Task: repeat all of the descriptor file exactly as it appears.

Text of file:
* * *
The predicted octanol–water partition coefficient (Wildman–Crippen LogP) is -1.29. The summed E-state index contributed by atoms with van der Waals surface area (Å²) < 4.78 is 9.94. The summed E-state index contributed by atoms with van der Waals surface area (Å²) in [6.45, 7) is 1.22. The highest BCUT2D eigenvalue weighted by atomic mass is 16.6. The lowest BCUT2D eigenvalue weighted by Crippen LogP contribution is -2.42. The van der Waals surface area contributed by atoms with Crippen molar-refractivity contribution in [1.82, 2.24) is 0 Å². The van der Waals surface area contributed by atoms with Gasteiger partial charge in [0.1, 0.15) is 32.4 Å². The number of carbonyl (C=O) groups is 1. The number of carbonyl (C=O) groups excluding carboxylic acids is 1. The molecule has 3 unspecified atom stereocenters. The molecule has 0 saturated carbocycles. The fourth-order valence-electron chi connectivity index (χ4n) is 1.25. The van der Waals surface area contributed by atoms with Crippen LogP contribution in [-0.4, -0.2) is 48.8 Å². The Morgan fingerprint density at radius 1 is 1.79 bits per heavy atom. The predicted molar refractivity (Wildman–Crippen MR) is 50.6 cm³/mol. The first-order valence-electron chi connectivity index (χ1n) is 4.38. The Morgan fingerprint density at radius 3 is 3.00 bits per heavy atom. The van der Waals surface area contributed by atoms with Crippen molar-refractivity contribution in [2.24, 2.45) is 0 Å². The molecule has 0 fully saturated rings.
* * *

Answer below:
The predicted octanol–water partition coefficient (Wildman–Crippen LogP) is -1.29. The summed E-state index contributed by atoms with van der Waals surface area (Å²) < 4.78 is 9.94. The summed E-state index contributed by atoms with van der Waals surface area (Å²) in [6.45, 7) is 1.22. The highest BCUT2D eigenvalue weighted by atomic mass is 16.6. The lowest BCUT2D eigenvalue weighted by Crippen LogP contribution is -2.42. The van der Waals surface area contributed by atoms with Crippen molar-refractivity contribution in [1.82, 2.24) is 0 Å². The van der Waals surface area contributed by atoms with Gasteiger partial charge in [0.1, 0.15) is 32.4 Å². The number of carbonyl (C=O) groups is 1. The number of carbonyl (C=O) groups excluding carboxylic acids is 1. The molecule has 3 unspecified atom stereocenters. The molecule has 0 saturated carbocycles. The fourth-order valence-electron chi connectivity index (χ4n) is 1.25. The van der Waals surface area contributed by atoms with Crippen LogP contribution in [-0.4, -0.2) is 48.8 Å². The Morgan fingerprint density at radius 1 is 1.79 bits per heavy atom. The predicted molar refractivity (Wildman–Crippen MR) is 50.6 cm³/mol. The first-order valence-electron chi connectivity index (χ1n) is 4.38. The Morgan fingerprint density at radius 3 is 3.00 bits per heavy atom. The van der Waals surface area contributed by atoms with Crippen molar-refractivity contribution in [2.24, 2.45) is 0 Å². The molecule has 0 fully saturated rings.